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Test cases for the FSA redress scheme in the interest rate product mis-selling scandal are being finalised.
Litigators taking on the banks on behalf of businesses affected by mis-selling expect the process to get underway within weeks.
Carter Ruck is the latest firm to declare its involvement in the glut of mis-selling litigation that came out of the FSA’s findings of “serious failings” by the big four banks over the sale of interest rate hedging products (2 July 2012). The City firm said it has around 50 cases with five new enquiries a day and has had to set a £200,000 minimum value of claim.
Some of its instructions, which cannot be disclosed for confidentiality reasons, are on multi-million pound cases.
Its clients range from Middle Eastern royal families to sole traders who are claiming to have been mis-sold interest rate hedging or more complex products.
The firm did confirm that it is has dozens of cases against Lloyds TSB, HSBC, RBS and Barclays, as well as several instructions to act against other banks such as Santander, Clydesdale and Yorkshire.
The firm’s financial mis-selling practice team is led by partners Adam Tudor, Claire Gill and Ruth Collard, with associate Stevie Loughrey and newly recruited solicitors Richard Hodge and Zoe Brocket.
The Carter Ruck team has indicated that it has been in contact with RJW’s Fraser Whitehead, who wants to establish a steering group from firms suing the banks (15 October 2012).
Carter Ruck has already settled a number of cases, agreeing compensation, reimbursement, legal costs and the waiving of break costs in terminating the product.
It is also offering to run some cases on conditional fee arrangements (CFA) where appropriate, with after-the-event (ATE) insurance should the claim be unsuccessful, lowering the risks associated with litigation for small and medium businesses in financial difficulty. However, most of its clients in this area are on a fee-paying basis.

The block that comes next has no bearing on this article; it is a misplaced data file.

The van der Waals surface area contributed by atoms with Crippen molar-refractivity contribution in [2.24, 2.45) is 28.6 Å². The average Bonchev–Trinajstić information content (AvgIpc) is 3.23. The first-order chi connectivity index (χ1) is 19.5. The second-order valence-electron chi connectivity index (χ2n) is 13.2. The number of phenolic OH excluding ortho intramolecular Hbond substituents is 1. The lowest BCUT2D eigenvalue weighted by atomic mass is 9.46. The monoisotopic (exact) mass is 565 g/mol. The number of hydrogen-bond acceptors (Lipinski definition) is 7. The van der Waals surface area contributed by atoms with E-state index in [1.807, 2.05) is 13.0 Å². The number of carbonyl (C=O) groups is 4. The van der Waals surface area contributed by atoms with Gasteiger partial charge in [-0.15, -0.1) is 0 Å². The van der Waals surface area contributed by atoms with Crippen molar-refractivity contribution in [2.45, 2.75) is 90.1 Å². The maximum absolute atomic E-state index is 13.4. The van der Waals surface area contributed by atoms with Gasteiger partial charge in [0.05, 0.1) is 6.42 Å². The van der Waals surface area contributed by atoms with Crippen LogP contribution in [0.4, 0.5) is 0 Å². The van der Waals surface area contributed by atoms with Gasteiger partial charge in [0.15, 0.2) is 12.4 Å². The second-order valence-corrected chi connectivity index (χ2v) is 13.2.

The Lawyer understands that a number of Carter Ruck’s clients have been selected to take part in the FSA redress pilot scheme, which will look to compensate the victims through an agreement with the banks and then apply those general values to the remaining raft of cases.
The aim is to reduce the need for lawyers in the process for small and medium businesses and give them easy access to compensation.
But lawyers have been critical of guidance from the FSA and are claiming this process is still “opaque”, despite being imminent.
One source said: “It’s still not at all clear how this pilot exercise is going to work. Are they going to share any information provided? What is favourable redress? We’re pressing for more disclosure, because for a lot of these customers, time is of the essence. They can’t afford to sit around and wait.”
Meanwhile, The Lawyer understands that Barclays has now instructed Eversheds to carry out a fact-finding role in connection with those cases going to the FSA redress scheme.
The firm is not involved in the litigation aspects, which is being handled by Matthew Arnold & Baldwin and Simmons & Simmons.